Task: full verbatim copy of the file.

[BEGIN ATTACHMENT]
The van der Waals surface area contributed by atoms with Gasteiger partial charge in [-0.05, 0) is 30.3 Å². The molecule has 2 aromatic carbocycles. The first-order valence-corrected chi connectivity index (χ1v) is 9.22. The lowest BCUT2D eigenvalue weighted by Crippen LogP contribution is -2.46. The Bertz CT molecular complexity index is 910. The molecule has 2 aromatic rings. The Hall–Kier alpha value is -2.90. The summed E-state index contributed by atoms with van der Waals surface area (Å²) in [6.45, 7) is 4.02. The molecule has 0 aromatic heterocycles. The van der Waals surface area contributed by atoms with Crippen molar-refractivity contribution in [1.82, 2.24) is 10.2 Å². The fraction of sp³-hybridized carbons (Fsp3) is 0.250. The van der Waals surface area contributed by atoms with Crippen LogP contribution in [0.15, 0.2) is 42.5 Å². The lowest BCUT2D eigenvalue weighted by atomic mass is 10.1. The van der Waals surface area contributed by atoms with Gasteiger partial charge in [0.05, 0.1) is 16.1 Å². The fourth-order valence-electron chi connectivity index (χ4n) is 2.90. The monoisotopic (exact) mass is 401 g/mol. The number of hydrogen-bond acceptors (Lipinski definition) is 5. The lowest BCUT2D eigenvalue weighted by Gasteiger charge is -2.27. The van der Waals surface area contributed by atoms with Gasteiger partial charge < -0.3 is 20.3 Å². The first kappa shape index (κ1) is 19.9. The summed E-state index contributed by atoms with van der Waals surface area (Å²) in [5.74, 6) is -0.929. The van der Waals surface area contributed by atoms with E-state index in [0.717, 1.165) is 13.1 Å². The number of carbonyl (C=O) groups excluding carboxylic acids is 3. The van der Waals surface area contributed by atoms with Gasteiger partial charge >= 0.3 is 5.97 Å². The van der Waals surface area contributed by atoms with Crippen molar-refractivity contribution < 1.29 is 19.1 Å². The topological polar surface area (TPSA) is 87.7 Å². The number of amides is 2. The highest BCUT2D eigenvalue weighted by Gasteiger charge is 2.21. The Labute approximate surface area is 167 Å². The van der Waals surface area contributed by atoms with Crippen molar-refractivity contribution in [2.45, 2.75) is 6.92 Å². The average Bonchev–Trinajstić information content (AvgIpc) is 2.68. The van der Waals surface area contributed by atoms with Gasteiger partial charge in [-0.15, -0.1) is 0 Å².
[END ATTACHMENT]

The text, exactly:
The van der Waals surface area contributed by atoms with Gasteiger partial charge in [-0.05, 0) is 30.3 Å². The molecule has 2 aromatic carbocycles. The first-order valence-corrected chi connectivity index (χ1v) is 9.22. The lowest BCUT2D eigenvalue weighted by Crippen LogP contribution is -2.46. The Bertz CT molecular complexity index is 910. The molecule has 2 aromatic rings. The Hall–Kier alpha value is -2.90. The summed E-state index contributed by atoms with van der Waals surface area (Å²) in [6.45, 7) is 4.02. The molecule has 0 aromatic heterocycles. The van der Waals surface area contributed by atoms with Crippen molar-refractivity contribution in [1.82, 2.24) is 10.2 Å². The fraction of sp³-hybridized carbons (Fsp3) is 0.250. The van der Waals surface area contributed by atoms with Crippen LogP contribution in [0.15, 0.2) is 42.5 Å². The lowest BCUT2D eigenvalue weighted by atomic mass is 10.1. The van der Waals surface area contributed by atoms with Gasteiger partial charge in [0.05, 0.1) is 16.1 Å². The fourth-order valence-electron chi connectivity index (χ4n) is 2.90. The monoisotopic (exact) mass is 401 g/mol. The number of hydrogen-bond acceptors (Lipinski definition) is 5. The lowest BCUT2D eigenvalue weighted by Gasteiger charge is -2.27. The van der Waals surface area contributed by atoms with Gasteiger partial charge < -0.3 is 20.3 Å². The first kappa shape index (κ1) is 19.9. The summed E-state index contributed by atoms with van der Waals surface area (Å²) in [5.74, 6) is -0.929. The van der Waals surface area contributed by atoms with E-state index in [0.717, 1.165) is 13.1 Å². The number of carbonyl (C=O) groups excluding carboxylic acids is 3. The van der Waals surface area contributed by atoms with Gasteiger partial charge >= 0.3 is 5.97 Å². The van der Waals surface area contributed by atoms with Crippen molar-refractivity contribution < 1.29 is 19.1 Å². The topological polar surface area (TPSA) is 87.7 Å². The number of amides is 2. The highest BCUT2D eigenvalue weighted by Gasteiger charge is 2.21. The Labute approximate surface area is 167 Å². The van der Waals surface area contributed by atoms with Crippen molar-refractivity contribution in [2.45, 2.75) is 6.92 Å². The average Bonchev–Trinajstić information content (AvgIpc) is 2.68. The van der Waals surface area contributed by atoms with Gasteiger partial charge in [-0.15, -0.1) is 0 Å².